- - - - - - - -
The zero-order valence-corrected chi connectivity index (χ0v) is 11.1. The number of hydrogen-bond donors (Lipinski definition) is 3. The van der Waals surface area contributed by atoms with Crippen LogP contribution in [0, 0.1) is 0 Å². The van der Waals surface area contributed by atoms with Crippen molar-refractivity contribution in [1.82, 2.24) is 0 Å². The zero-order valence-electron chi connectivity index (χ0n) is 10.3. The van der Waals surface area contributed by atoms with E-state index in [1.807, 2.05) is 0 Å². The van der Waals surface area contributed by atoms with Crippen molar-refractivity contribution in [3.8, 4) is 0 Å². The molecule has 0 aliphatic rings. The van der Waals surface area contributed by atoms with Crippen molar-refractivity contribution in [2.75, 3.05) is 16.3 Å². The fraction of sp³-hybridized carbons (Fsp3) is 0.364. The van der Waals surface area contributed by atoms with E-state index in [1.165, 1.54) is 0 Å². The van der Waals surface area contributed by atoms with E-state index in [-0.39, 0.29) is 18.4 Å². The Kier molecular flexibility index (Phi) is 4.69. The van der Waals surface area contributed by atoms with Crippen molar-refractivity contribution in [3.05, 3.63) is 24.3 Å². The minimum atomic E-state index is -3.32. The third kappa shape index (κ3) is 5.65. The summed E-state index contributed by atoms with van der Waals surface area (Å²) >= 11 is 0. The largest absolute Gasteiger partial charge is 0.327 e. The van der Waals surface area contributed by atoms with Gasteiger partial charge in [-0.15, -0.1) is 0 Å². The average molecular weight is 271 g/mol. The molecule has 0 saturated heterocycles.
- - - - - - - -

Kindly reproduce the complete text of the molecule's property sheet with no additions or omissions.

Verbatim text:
The zero-order valence-corrected chi connectivity index (χ0v) is 11.1. The number of hydrogen-bond donors (Lipinski definition) is 3. The van der Waals surface area contributed by atoms with Crippen LogP contribution in [0, 0.1) is 0 Å². The van der Waals surface area contributed by atoms with Crippen molar-refractivity contribution in [1.82, 2.24) is 0 Å². The zero-order valence-electron chi connectivity index (χ0n) is 10.3. The van der Waals surface area contributed by atoms with E-state index in [1.807, 2.05) is 0 Å². The van der Waals surface area contributed by atoms with Crippen molar-refractivity contribution in [3.8, 4) is 0 Å². The molecule has 0 aliphatic rings. The van der Waals surface area contributed by atoms with Crippen molar-refractivity contribution in [2.75, 3.05) is 16.3 Å². The fraction of sp³-hybridized carbons (Fsp3) is 0.364. The van der Waals surface area contributed by atoms with E-state index in [1.165, 1.54) is 0 Å². The van der Waals surface area contributed by atoms with E-state index in [-0.39, 0.29) is 18.4 Å². The Kier molecular flexibility index (Phi) is 4.69. The van der Waals surface area contributed by atoms with Crippen molar-refractivity contribution in [3.05, 3.63) is 24.3 Å². The minimum atomic E-state index is -3.32. The third kappa shape index (κ3) is 5.65. The summed E-state index contributed by atoms with van der Waals surface area (Å²) >= 11 is 0. The largest absolute Gasteiger partial charge is 0.327 e. The van der Waals surface area contributed by atoms with Gasteiger partial charge in [-0.15, -0.1) is 0 Å². The average molecular weight is 271 g/mol. The molecule has 0 saturated heterocycles.